Aggregates Matter

Activity Source: 

Crushed stone, sand, and gravel are the three kinds of rock fragments that are called aggregates. Consider: At the current rate of usage, every American will need 1.37 million pounds of aggregates in his or her lifetime. Aggregates are mined in every state in the nation. Aggregates are the most commonly used mined rocks in all countries of the world.

One of the most common uses for aggregates is to make concrete. A typical mixture (by volume) is about 10-15% cement, 60-75% aggregates and 15-20% water. Concrete is needed for the construction of buildings, bridges, roads, and sidewalks. Look around your home or school. What do you see that’s made of concrete? What do you think would happen if the concrete used for buildings, bridges, and roads were not made strong enough?

A concrete mixture cures (hardens) because a chemical reaction occurs among the mixed substances, not because the water “evaporates.” During this reaction, called hydration, crystals radiate outwards from the cement grains and mesh with other adjacent crystals or adhere to the adjacent pieces of aggregates. The pieces of aggregates give the concrete strength. Concrete is denser and stronger if particles of varied sizes are used. The larger particles provide a sturdy “skeleton,” and the smaller particles fill in holes.

Materials

  • Portland cement (a specially manufactured product made from a mix of limestone, clay, and other ingredients)
  • Sand (fine aggregate)
  • Pea-sized gravel (coarse aggregate)
  • 3 paper cups (all same size)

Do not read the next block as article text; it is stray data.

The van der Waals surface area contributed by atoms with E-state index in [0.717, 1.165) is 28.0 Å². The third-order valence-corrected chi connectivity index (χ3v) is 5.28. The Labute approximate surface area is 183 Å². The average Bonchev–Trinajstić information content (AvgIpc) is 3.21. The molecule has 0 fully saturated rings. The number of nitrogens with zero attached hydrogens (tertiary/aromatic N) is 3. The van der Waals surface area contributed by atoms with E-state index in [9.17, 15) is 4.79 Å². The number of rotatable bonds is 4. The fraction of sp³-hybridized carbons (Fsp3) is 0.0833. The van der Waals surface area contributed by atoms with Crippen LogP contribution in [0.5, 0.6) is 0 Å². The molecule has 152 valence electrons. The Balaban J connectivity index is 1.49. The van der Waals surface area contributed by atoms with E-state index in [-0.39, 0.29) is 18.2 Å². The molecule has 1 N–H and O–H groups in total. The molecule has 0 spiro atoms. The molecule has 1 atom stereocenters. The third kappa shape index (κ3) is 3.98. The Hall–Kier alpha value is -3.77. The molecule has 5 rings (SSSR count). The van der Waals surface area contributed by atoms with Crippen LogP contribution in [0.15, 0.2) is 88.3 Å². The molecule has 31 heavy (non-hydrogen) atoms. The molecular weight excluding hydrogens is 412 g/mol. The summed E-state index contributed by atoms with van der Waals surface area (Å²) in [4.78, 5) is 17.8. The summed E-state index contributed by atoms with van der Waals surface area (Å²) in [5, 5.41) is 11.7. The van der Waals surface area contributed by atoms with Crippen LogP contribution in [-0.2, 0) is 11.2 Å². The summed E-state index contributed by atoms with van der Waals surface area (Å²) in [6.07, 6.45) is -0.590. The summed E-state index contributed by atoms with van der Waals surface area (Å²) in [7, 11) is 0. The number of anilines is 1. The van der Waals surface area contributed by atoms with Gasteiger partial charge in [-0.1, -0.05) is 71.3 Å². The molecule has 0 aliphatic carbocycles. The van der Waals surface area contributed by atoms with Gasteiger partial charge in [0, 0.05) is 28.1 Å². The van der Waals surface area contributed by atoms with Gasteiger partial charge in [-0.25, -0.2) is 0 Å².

• 3 strong paper plates with curved sides
  • 1 tablespoon-size scoop
  • Plastic spoons
  • Water
  • Heavy, flat object like a 2- to 3-lb rock
  • Safety glasses, laboratory protective gloves, and closed-toed shoes

Note: Handle the Portland cement with caution, avoiding contact with skin and eyes and following all instructions on label.

Procedure

  1. Using Table 1, scoop the number of tablespoons indicated into the paper cups. Label each cup with its sample number. (Wear safety gloves for steps 1-4.)
  2. Stir each cup’s dry ingredients together so they are evenly distributed.
  3. Add water slowly, stirring and keeping everything evenly distributed until the mixture is fully moist and consistent. It will take about 1-2 tablespoons of water for each cup.
  4. Smooth the top and let the mixture cure for 48 hours.
  5. Tear the cups away from the mixture and place each on a different paper plate with the sample’s number.
  6. In Table 2, describe each sample and predict what will happen when the samples are tested for strength. Will the amounts of aggregates in the different samples make a difference?
  7. Test the strength of each sample by dropping a heavy, flat object on each from a height of two feet. Wear safety glasses and closed-toed shoes.
  8. Describe and record the results. Did they match your predictions? What is your conclusion?

For additional activities and resources, visit www.MineralsEducationCoalition.org.